• The game or its audio content can be split into multiple sections.

This method works well for single player games, where all possible sounds are only driven by the current location of the player in the game. By splitting the audio content into multiple banks, you can manage memory more efficiently than the first method, yet still benefit from a relatively easy integration of audio in your game.

How's it done:

First, you must determine how to split up your banks. For example, you may decide to split up your banks as follows:

  • One general bank containing all the events that can occur at any point in the game. This bank would be loaded into memory at all times.
  • One bank per level, or one per environment. For sounds that depend on the actual location of the main character.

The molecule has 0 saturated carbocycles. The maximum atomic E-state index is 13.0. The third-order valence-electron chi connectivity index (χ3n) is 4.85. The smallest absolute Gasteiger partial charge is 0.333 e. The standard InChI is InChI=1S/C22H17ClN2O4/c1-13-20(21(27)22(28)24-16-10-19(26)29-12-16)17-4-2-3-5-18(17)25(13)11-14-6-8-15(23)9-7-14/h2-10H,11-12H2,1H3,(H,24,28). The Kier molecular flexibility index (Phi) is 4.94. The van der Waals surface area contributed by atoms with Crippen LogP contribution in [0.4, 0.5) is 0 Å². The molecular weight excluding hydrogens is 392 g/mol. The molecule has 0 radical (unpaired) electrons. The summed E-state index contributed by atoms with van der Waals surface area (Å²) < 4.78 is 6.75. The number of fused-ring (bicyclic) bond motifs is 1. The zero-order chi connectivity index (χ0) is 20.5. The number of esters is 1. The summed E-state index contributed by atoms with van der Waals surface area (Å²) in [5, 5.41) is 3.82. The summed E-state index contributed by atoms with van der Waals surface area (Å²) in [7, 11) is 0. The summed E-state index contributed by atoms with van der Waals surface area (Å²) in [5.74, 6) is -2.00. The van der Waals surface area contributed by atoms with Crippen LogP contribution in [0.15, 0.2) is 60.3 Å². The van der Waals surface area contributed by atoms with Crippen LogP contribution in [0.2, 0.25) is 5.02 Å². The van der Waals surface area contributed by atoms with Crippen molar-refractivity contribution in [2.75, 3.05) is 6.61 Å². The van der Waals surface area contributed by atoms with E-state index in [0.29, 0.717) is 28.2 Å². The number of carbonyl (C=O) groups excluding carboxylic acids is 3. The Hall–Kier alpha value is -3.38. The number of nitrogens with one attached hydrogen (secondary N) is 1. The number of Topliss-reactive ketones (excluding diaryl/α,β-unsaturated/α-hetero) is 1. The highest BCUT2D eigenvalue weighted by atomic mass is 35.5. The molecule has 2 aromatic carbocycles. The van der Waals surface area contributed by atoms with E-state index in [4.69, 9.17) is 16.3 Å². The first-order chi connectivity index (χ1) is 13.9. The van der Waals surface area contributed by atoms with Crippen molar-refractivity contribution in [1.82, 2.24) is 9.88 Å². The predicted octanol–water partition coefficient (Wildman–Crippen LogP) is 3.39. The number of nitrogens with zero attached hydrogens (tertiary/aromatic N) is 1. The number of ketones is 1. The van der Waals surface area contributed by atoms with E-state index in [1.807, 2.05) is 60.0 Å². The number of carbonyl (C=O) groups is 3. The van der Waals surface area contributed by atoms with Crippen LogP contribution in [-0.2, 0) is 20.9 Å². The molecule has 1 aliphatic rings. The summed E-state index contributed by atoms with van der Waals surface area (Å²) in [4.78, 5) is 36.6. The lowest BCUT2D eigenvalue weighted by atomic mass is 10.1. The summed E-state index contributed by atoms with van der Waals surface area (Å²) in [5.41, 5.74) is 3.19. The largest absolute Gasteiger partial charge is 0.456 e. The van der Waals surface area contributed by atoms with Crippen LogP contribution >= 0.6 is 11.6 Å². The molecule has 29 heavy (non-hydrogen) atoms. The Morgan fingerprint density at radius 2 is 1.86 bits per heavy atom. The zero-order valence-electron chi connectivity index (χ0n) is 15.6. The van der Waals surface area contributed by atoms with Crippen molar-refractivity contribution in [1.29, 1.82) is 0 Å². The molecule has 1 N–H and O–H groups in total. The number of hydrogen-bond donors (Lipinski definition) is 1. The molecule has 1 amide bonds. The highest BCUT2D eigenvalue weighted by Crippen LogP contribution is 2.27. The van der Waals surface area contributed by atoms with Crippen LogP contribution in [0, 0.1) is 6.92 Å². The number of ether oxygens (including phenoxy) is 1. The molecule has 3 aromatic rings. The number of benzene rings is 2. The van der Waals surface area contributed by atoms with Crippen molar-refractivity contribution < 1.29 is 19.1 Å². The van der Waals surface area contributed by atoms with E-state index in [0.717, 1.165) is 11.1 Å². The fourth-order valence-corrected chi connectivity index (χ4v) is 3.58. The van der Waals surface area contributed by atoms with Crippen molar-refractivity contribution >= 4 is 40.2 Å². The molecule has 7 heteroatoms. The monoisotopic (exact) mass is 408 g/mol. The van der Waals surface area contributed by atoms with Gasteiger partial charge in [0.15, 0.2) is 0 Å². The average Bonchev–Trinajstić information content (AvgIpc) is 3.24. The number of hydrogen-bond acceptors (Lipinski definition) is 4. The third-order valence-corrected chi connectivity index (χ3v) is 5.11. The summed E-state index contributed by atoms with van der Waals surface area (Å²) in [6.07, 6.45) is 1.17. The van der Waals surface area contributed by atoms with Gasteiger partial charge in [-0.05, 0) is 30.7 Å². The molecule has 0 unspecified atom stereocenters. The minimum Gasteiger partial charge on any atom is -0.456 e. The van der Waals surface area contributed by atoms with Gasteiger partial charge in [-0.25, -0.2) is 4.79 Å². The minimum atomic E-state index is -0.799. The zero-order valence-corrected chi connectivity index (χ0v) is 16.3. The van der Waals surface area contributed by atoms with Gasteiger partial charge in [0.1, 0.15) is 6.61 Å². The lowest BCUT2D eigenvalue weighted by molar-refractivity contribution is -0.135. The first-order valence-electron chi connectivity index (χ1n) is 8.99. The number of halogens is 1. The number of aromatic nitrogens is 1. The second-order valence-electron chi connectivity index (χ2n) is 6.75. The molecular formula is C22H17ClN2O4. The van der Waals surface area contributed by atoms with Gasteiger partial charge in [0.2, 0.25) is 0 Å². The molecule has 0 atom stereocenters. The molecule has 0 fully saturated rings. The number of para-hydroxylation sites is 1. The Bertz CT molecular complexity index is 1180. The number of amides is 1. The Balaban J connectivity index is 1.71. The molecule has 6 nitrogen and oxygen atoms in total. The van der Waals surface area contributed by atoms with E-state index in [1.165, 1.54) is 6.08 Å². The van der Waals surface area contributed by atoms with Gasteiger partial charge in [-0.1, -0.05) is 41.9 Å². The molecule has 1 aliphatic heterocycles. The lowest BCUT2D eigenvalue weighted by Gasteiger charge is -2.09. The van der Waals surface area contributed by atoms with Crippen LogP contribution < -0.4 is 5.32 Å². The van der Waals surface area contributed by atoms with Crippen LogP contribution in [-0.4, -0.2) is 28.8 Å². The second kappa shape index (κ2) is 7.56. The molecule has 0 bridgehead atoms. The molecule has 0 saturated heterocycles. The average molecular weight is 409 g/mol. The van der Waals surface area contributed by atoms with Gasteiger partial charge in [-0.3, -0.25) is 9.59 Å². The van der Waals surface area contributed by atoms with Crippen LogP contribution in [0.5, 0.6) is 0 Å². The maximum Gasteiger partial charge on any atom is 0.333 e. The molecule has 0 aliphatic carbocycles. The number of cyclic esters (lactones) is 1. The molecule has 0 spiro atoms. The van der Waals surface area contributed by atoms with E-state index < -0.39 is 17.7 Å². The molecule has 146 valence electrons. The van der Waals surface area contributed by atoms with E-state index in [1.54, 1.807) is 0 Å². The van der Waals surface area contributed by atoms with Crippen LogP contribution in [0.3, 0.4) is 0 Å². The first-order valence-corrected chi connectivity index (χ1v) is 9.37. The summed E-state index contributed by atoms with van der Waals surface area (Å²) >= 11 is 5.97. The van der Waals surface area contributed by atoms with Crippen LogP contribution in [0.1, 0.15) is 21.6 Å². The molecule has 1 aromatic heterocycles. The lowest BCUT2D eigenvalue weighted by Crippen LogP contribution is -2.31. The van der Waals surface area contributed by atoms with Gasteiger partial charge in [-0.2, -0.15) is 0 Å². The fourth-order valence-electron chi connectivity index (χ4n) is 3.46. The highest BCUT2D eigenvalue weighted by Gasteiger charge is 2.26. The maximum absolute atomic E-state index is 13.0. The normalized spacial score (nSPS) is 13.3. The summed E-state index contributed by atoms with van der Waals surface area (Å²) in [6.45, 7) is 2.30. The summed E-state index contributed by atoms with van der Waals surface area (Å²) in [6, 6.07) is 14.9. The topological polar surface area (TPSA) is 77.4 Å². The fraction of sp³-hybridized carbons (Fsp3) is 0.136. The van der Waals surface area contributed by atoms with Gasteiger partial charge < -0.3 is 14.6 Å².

• And possibly some additional banks, depending on the requirements of your particular game.

In Wwise

  1. Create the banks you will need for the game and then name them appropriately, for example, "CommonEvents", "Level_1", "Level_2", and "Level_3".
  2. Group your events into folders in Wwise. Create one folder per bank and then drag each folder into its corresponding bank. By adding folders to your SoundBanks, you can avoid having to edit the contents of your SoundBanks every time a new event is added to your project. When the contents of your folder change, the SoundBank automatically gets updated.
  3. Add all events to their respective banks. This step is only required to add events that fall outside the original folders, if any. If an event needs to be in multiple banks, then simply add it to the required banks.
  4. Generate the banks and copy the generated bank folder to the game application.